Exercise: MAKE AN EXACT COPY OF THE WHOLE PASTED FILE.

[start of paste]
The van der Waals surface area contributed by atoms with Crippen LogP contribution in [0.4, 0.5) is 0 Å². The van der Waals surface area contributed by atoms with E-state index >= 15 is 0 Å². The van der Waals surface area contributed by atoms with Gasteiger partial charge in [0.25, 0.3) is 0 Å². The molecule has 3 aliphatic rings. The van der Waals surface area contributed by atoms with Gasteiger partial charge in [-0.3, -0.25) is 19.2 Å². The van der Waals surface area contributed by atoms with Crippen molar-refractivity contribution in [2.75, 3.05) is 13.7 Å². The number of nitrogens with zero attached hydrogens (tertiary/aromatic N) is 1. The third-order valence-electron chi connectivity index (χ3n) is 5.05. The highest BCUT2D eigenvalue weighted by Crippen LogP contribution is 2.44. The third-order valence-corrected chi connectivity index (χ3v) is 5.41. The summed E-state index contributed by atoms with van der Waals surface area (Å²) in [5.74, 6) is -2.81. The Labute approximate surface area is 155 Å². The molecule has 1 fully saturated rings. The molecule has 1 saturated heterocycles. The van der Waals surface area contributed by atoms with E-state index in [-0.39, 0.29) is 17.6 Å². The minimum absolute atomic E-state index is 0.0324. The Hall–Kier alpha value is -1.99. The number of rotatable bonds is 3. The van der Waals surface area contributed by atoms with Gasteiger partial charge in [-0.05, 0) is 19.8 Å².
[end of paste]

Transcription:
The van der Waals surface area contributed by atoms with Crippen LogP contribution in [0.4, 0.5) is 0 Å². The van der Waals surface area contributed by atoms with E-state index >= 15 is 0 Å². The van der Waals surface area contributed by atoms with Gasteiger partial charge in [0.25, 0.3) is 0 Å². The molecule has 3 aliphatic rings. The van der Waals surface area contributed by atoms with Gasteiger partial charge in [-0.3, -0.25) is 19.2 Å². The van der Waals surface area contributed by atoms with Crippen molar-refractivity contribution in [2.75, 3.05) is 13.7 Å². The number of nitrogens with zero attached hydrogens (tertiary/aromatic N) is 1. The third-order valence-electron chi connectivity index (χ3n) is 5.05. The highest BCUT2D eigenvalue weighted by Crippen LogP contribution is 2.44. The third-order valence-corrected chi connectivity index (χ3v) is 5.41. The summed E-state index contributed by atoms with van der Waals surface area (Å²) in [5.74, 6) is -2.81. The Labute approximate surface area is 155 Å². The molecule has 1 fully saturated rings. The molecule has 1 saturated heterocycles. The van der Waals surface area contributed by atoms with E-state index in [-0.39, 0.29) is 17.6 Å². The minimum absolute atomic E-state index is 0.0324. The Hall–Kier alpha value is -1.99. The number of rotatable bonds is 3. The van der Waals surface area contributed by atoms with Gasteiger partial charge in [-0.05, 0) is 19.8 Å².